December 14, 2018
The Rohingya Refugee Crisis: Stories Of Survival
On February 1, 2021, the democratically elected members of the National League for Democracy (NLD) were removed from power by the Tatmadaw, the Burmese army. A state of emergency was declared and power transferred to military rule. The results of the November 2020 elections were invalidated and the leaders of the NLD were arrested.
Quickly, a movement emerged, organizing protest activities and boycott campaigns across the country. Healthcare workers mobilized extensively in this civil disobedience movement and were heavily repressed in return. Nearly half of the abuses recorded globally against healthcare workers and health facilities took place in Myanmar in 2021.
Travel restrictions and insecurity have had a significant impact on humanitarian work. At the same time, already vulnerable populations, such as sex workers or people who use drugs, have had to adapt and become highly mobile to protect themselves, complicating the maintenance of humanitarian activities and contacts between these populations and NGOs. The populations are thus confronted with a multidimensional crisis, political, economic, social, health and humanitarian. The United Nations estimates that nearly 14 million people require humanitarian assistance, including 3 million people immediately.
The country has also not been spared by the Covid-19 pandemic. The largest epidemic wave hit Myanmar in July 2021 and in the months that followed.
Despite the current events in Myanmar, it must be remembered that the country is experiencing one of the largest HIV/AIDS epidemics in Southeast Asia, and that the difficulty of access to antiretrovirals and treatments is only part of the problem. A medical aid plan must be deployed along two axes: access to treatment and public awareness. Furthermore, the humanitarian response must focus on helping the most at risk populations: drug users, sex workers and homosexual men. These populations are isolated from the healthcare system and have higher rates of exposure to HIV. Addressing their health needs is Doctors of the World priority in Myanmar.
In Kachin State, Doctors of the World works with people who use drugs, particularly affected by infectious diseases. In certain areas of intervention, more than half of people who inject drugs are HIV positive, and among them 70% are also affected by the hepatitis C virus.
With the coup d’état and the Covid-19 pandemic, Doctors of the World had to adjust its medical and prevention activities in order to ensure the safety of teams, peer workers and also people using its services. The association operates in 90 sites spread across three Townships, as well as through “go-to” activities, supported by a network of 116 peer workers.
In 2021, this community and mobile model enabled more than 7,500 injection drug users to continue to benefit from access to prevention and harm reduction services. Thus, the main objective of the Doctors of the World teams was to ensure the continuity of essential medical services for these key populations, by maintaining an offer of screening, counseling and treatment for HIV, vaccination against hepatitis B, screening for hepatitis C, or by offering access to methadone substitution treatment. Prevention and risk reduction materials were also distributed (condoms, sterile syringes, water, alcohol swabs).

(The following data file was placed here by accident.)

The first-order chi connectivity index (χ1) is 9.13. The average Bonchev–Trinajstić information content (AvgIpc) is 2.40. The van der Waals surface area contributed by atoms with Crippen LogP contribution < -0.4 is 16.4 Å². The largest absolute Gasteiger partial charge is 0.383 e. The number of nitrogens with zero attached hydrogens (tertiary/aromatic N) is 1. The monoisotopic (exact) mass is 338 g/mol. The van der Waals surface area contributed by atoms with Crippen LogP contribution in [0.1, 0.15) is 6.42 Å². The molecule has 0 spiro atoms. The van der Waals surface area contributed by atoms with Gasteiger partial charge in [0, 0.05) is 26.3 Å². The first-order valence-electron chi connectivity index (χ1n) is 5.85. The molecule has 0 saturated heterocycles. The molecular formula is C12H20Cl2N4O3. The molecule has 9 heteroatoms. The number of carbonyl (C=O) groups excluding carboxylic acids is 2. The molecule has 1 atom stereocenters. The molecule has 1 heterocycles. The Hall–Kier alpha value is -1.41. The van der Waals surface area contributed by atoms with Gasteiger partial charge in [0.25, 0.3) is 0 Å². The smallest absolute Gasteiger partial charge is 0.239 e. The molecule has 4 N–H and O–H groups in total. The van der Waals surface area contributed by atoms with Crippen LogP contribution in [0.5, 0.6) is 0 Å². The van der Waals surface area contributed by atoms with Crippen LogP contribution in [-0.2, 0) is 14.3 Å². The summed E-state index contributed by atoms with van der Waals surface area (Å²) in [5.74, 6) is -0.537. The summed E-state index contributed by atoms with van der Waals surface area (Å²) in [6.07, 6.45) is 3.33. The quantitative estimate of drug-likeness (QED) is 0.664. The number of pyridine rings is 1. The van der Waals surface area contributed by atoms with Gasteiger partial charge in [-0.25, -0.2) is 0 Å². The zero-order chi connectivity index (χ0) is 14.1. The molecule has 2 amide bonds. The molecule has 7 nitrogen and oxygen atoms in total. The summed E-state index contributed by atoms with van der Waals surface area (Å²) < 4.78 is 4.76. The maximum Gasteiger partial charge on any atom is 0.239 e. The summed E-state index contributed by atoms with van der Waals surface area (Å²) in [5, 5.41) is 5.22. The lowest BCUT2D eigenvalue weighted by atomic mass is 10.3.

In the second half of 2021, Doctors of the World also began developing a pilot project in Kachin on amphetamine-type stimulants, the second most used drug in the world after cannabis. The objective is to strengthen the capacities of people who use stimulants in order to create and promote access to appropriate risk reduction services. In July 2021, the association led an exploratory mission in Kachin to analyze needs, meet users, discuss with potential future local partner associations and work together to develop a roadmap. It is important to co-construct this project with people who use stimulants and local associations in order to guarantee lasting ownership of the activities and an adapted service offering.
Doctors of the World France has been working since 2000 with the community of sex-workers and men who have sex with other men in Yangon, in the south of Myanmar.
It is through a network of “peer educators” that HIV prevention activities are carried out by Doctors of the World. Collaborative humanitarian actions which have made it possible to support thousands of individuals potentially at risk of infection.
In 2021, due to the Covid-19 pandemic and political turbulence, peer workers had to adapt and offer a more flexible, mobile intervention to go directly to meet these key populations. Thus, the prevention teams targeting men who have sex with men and sex-workers have organized “go-to” sessions, the distribution of risk reduction materials and ensuring the referral of people towards health services and HIV testing.
In 2021, Doctors of the World has…
The ongoing violence has forced more than 800,000 Rohingya to flee across the border into Bangladesh, where many are now residing in squalid refugee camps with little access to food, water or medical care.
In Bangladesh, Doctors of the World has partnered with Bangladeshi NGO Gonoshasthaya Kendra (GK) to assess and respond to the needs of the Rohingyas living in Bangladesh’s border refugee camps. We are also supporting the Bangladeshi government’s efforts to provide medical care to the refugees, including primary and mental healthcare for those who have witnessed or experienced extreme violence. Along with our national partners, Doctors of the World has set up medical clinics in the camps and is currently serving around 700 patients a day. Read more about our work with the Rohingya here.